For a taste of local life, Vomero is a lovely and quiet residential neighborhood located to the west of Centro Storico. It’s a safe and elegant neighborhood, with great views over the city. It’s also still quite central, letting you walk into the Centro Storico within around 15 minutes.
Just down the hill from Vomero is the neighborhood Chiaia, another great place to stay. Right on the water, this is an area well-known for its high-end shops, elegant bars, and classy restaurants. Most hotels offer great sea views, so prices can be a little more expensive than in other parts of the city, but the calm and tranquil area is perfect for families.
For something more gritty and real, Quartieri Spagnoli is it. You’ll be able to find budget accommodation at every turn. It’s not quite as polished as some of the other touristy areas, but it isn’t known as a dangerous area after years of work by the city. There are plenty of churches, local restaurants, and some of the best street food in Naples.
Finally, for a lovely spot outside the center, Posillipo fits the bill. Located southwest along the coast, this is historically where the well-off Romans built their villas back in the day. The tradition lives on, with some of the richest families in Naples building elegant houses here. The calm area even features several beaches.
What to Eat in Naples?
5 Must-Try Foods in Naples
- Neapolitan Pizza
- Spaghetti alle Vongole
- Buffalo Mozzarella
The birthplace of the world-famous Neapolitan pizza, Naples, is a site of serious foodie pilgrims. Pizza lovers from all over the world will tell you that this is the best pizza in the world, and we can’t argue with that. A classic Neapolitan pizza showcases the region’s best ingredients: a basic dough is topped with the local tomatoes, creamy mozzarella, some basil, and olive oil. Woodfired for between 60 and 90 seconds only, it emerges with a perfect char and piping hot melted cheese. It doesn’t get much better than this.
When you’re tired of all the pizza, it’s time to move onto the pasta. The go-to pasta dish in Naples is spaghetti alle vongole, another simple dish that combines spaghetti with fresh clams caught in the Mediterranean. It’s all cooked together in a mix of white wine, olive oil, and garlic, enhancing the sumptuous seafood flavors.
For something heartier, another Napoli special is its ragù. This heavenly sauce is made from slow-cooked meat, simmered in a pot of those lovely and sweet local tomatoes. The result is a rich and flavorsome sauce served on its own as a second course or over pasta as a main. There’s also a similar dish served without the inclusion of tomatoes called pasta alla Genovese.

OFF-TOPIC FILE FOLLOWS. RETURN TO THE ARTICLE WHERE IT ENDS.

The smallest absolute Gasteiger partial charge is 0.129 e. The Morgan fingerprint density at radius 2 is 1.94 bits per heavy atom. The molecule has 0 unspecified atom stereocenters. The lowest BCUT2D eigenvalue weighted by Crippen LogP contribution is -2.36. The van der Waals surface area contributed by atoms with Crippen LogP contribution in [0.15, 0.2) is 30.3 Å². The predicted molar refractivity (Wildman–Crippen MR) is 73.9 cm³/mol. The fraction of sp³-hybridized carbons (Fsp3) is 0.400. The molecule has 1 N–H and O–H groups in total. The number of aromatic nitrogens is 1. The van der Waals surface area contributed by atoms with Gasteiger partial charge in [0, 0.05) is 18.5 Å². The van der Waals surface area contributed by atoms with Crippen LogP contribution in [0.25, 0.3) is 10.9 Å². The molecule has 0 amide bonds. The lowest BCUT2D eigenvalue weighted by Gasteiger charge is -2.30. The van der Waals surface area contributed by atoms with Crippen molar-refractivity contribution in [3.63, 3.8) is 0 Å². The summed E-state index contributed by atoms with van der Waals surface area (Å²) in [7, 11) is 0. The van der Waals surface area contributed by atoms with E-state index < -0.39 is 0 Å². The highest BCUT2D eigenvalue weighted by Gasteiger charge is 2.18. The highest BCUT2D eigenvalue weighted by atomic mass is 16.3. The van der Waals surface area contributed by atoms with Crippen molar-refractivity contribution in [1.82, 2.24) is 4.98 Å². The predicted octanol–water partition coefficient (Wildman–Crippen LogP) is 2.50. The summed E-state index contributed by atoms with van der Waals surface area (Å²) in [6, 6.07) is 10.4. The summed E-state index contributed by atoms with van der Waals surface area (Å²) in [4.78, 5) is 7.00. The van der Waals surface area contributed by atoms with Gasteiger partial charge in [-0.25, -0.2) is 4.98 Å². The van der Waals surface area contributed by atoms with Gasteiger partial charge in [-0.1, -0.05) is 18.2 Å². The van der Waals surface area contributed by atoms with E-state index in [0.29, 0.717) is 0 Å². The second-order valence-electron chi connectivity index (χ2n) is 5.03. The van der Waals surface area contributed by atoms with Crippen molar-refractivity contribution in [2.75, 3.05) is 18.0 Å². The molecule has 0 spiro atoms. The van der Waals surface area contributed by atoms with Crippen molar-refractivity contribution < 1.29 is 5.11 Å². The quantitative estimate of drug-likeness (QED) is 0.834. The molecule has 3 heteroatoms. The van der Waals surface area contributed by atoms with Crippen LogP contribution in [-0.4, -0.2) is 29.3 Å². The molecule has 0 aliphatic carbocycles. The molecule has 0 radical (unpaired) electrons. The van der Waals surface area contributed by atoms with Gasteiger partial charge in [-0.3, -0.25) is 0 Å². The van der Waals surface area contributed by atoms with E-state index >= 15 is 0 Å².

Cheese lovers will adore the buffalo mozzarella in Naples. The milk from Mediterranean buffalos, of which there are many in the countryside surrounding Naples, turns into this creamy delight. Same-day mozzarella served with fresh tomatoes and a dash of olive oil couldn’t be simpler – or more delicious.
Although not a food, Naples takes its espresso so seriously that it’s a must-try while visiting the city. The perfect shot of espresso isn’t just about the taste (although they’ve got that down) but the ritual of drinking it. Served with a glass of water, this strong little cup of coffee is best enjoyed standing in one of the many espresso bars across the city. Why not duck into a café while touring the famous Naples landmarks?
The Ruins of Pompeii
One of the main reasons why travelers flock to Naples in such numbers is to visit the ruins of Pompeii. Naples is the largest city near these haunting ruins, which take in a town petrified by ash when Mount Vesuvius violently erupted in 79 CE. Today, the Roman settlement remains trapped in time, offering us a glimpse at what life was like through the remains of merchant houses, temples, and frescoes. Trains regularly leave from the central train station in Naples to the ruins and take around 35 minutes.
The Amalfi Coast
Naples also acts as one of the major gateways to another of Italy’s most famous locales: the Amalfi Coast. Jagged cliffs plunge into sparkling turquoise waters, hidden coves hide beaches lined with sun loungers, and a series of romantic and picturesque towns are strung along the coast at easy intervals. The landscapes are spectacular, the towns friendly, and the food amazing – this is a must-visit area when you’re in Naples.
It comes as a surprise to many that Naples, like Paris, boasts an extensive network of catacombs underneath the city. Delve underground to turn up ancient frescoes, city ruins, bones, and basilicas—a nice addition after you’ve completed your walking tour of Naples, Italy.
There’s a lot to discover – and love – about this charming Italian city. Discover it all with our self-guided Naples city tour below.